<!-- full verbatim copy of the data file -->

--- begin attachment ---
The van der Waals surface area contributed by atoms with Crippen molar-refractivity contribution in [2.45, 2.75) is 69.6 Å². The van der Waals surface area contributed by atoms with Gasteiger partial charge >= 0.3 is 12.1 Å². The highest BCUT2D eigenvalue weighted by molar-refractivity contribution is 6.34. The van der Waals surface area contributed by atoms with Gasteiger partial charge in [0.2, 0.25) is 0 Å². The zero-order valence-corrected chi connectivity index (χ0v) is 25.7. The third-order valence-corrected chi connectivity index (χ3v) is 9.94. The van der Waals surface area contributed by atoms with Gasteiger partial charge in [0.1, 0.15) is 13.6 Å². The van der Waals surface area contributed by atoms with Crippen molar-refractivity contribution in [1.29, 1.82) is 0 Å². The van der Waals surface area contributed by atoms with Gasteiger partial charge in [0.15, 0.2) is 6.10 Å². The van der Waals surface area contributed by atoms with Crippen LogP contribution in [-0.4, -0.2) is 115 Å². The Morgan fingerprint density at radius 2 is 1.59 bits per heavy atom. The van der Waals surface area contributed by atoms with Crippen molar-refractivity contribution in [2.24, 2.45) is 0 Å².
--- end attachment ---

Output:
The van der Waals surface area contributed by atoms with Crippen molar-refractivity contribution in [2.45, 2.75) is 69.6 Å². The van der Waals surface area contributed by atoms with Gasteiger partial charge >= 0.3 is 12.1 Å². The highest BCUT2D eigenvalue weighted by molar-refractivity contribution is 6.34. The van der Waals surface area contributed by atoms with Gasteiger partial charge in [0.2, 0.25) is 0 Å². The zero-order valence-corrected chi connectivity index (χ0v) is 25.7. The third-order valence-corrected chi connectivity index (χ3v) is 9.94. The van der Waals surface area contributed by atoms with Gasteiger partial charge in [0.1, 0.15) is 13.6 Å². The van der Waals surface area contributed by atoms with Crippen molar-refractivity contribution in [1.29, 1.82) is 0 Å². The van der Waals surface area contributed by atoms with Gasteiger partial charge in [0.15, 0.2) is 6.10 Å². The van der Waals surface area contributed by atoms with Crippen LogP contribution in [-0.4, -0.2) is 115 Å². The Morgan fingerprint density at radius 2 is 1.59 bits per heavy atom. The van der Waals surface area contributed by atoms with Crippen molar-refractivity contribution in [2.24, 2.45) is 0 Å².